Advances in theoretical and computational chemistry are making it practical to consider fully first principles (de novo) predictions of the structures, properties, and processes in nanoscale systems. These approaches are starting to form the foundation for designing systems suitable for assembly of useful nanoscale machines.
We will discuss recent advances in methodology with applications to such topics as:
The mechanism for nanoelectronic molecular switches based on first principles prediction of self assembled monolayers of rotaxanes and catenanes on electrode surfaces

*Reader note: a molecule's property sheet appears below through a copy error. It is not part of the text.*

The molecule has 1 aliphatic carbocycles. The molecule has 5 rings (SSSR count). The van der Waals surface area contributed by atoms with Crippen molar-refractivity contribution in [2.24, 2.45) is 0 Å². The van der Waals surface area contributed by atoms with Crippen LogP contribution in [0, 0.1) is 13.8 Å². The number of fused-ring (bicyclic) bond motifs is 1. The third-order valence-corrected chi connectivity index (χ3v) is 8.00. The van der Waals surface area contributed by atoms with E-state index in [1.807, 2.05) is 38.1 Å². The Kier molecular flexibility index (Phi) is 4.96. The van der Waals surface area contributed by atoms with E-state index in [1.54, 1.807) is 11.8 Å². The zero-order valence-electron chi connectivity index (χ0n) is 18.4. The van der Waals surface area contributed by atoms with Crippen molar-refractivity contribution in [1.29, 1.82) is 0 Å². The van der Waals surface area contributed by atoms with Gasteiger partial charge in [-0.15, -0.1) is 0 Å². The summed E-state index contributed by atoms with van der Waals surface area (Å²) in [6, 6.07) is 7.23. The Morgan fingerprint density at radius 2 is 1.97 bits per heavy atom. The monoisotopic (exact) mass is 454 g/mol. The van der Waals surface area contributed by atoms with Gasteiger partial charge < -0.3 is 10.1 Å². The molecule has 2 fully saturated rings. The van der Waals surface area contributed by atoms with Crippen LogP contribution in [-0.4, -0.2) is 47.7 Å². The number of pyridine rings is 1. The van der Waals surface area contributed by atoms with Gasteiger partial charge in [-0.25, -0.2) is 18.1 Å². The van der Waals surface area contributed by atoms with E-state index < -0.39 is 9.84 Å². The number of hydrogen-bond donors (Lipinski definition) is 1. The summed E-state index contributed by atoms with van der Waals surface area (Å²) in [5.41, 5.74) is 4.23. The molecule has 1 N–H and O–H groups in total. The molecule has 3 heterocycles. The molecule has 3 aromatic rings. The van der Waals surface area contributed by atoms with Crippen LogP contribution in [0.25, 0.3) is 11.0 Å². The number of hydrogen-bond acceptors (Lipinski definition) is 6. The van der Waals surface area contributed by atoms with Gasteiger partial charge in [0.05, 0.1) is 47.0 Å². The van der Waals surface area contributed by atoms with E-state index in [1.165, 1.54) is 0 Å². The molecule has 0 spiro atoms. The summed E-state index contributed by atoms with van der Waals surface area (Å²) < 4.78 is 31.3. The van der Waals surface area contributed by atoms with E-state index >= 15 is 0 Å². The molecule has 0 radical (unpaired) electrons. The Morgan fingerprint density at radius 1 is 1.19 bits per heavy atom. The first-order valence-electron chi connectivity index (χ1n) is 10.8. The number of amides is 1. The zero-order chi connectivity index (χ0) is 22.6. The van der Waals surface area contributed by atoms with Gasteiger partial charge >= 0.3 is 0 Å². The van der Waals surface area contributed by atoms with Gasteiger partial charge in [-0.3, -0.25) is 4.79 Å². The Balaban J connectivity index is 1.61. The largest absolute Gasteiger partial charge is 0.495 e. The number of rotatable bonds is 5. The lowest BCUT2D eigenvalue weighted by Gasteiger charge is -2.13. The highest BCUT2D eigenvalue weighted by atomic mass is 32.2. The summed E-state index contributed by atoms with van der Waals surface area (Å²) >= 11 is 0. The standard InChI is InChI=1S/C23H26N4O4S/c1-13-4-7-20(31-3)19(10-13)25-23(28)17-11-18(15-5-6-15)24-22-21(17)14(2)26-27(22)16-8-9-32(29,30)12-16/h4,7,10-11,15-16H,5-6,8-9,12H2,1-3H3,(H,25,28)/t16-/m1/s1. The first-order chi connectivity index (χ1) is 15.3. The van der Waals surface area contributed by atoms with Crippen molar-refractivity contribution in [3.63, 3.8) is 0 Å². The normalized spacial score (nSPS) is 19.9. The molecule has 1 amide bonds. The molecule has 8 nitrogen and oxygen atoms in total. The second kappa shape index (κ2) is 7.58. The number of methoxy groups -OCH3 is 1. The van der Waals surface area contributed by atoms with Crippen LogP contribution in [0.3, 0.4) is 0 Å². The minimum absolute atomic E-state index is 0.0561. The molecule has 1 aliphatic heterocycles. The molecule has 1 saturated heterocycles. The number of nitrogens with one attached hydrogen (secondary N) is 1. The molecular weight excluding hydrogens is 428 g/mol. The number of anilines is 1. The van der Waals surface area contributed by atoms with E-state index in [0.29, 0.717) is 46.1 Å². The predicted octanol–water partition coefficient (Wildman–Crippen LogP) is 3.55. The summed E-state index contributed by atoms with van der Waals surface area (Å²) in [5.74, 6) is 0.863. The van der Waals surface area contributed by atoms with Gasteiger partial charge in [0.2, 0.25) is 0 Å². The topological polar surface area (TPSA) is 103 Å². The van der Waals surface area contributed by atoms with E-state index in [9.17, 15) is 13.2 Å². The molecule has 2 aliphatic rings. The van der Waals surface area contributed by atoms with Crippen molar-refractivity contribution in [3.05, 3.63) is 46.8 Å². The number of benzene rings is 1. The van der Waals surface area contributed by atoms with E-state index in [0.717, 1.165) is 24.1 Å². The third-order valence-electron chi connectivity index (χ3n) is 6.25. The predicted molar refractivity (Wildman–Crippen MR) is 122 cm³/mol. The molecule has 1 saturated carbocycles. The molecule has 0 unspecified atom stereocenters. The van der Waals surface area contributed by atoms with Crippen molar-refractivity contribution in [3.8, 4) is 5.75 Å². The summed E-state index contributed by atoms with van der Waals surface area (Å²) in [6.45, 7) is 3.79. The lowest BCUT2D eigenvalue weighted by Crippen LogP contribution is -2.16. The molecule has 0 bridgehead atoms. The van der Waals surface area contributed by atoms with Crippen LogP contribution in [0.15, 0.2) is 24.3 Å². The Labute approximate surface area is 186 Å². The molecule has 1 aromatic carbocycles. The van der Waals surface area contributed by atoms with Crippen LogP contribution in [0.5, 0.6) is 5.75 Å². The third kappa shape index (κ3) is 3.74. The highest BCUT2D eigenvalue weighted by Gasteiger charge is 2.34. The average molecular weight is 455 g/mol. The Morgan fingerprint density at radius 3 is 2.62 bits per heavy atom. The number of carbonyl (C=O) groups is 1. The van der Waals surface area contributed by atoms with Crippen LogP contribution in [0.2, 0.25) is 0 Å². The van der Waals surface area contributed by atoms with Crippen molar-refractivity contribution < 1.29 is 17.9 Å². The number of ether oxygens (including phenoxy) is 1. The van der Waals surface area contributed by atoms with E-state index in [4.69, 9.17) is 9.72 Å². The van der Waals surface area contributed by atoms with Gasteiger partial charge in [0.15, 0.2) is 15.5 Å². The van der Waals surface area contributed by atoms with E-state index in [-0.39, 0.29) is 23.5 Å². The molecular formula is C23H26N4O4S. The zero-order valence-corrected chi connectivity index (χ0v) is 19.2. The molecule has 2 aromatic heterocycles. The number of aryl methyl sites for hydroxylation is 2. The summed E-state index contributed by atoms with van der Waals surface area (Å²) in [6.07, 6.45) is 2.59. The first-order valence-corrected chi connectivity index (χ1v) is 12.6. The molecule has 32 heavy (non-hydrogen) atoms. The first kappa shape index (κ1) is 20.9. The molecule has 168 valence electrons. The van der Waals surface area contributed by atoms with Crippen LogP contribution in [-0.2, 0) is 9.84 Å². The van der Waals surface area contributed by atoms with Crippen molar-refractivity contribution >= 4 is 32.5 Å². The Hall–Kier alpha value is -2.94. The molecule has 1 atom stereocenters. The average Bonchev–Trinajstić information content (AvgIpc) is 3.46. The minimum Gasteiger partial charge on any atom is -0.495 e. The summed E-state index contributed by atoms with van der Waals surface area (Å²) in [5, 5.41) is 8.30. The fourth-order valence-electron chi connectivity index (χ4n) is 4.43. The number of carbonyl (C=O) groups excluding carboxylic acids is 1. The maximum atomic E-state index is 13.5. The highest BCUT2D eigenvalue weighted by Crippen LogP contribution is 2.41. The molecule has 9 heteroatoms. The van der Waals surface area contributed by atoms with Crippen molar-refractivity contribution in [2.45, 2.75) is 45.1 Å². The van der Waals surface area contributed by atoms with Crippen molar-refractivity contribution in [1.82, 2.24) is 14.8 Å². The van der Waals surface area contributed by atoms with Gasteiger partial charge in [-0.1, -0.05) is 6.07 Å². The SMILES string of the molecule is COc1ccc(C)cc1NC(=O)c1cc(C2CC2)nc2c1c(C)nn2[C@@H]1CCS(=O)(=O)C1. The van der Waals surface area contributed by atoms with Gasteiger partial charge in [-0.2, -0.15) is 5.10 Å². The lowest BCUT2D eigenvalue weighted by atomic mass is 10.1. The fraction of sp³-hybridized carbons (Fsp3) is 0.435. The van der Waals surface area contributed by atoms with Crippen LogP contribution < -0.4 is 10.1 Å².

Self assembled molecular nanostructures on surfaces and their properties
DNA based switches and motors; comparison of structures and properties from theory with experiment.
Characterization of nanotube based AFM tips, strategies for improved resolution.
Application of the ReaxFF reactive force field and QM methods to determine the role of various metals in the nucleation and growth processes involved in gas phase synthesis of single wall nanotubes
William A. Goddard, III
Charles and Mary Ferkel Professor of Chemistry, Materials Science, and Applied Physics
Director, Materials and Process Simulation Center (MSC)
California Institute of Technology (139-74)
Pasadena, CA 91125 USA
Phone: 626 3952731 Fax: 626 5850918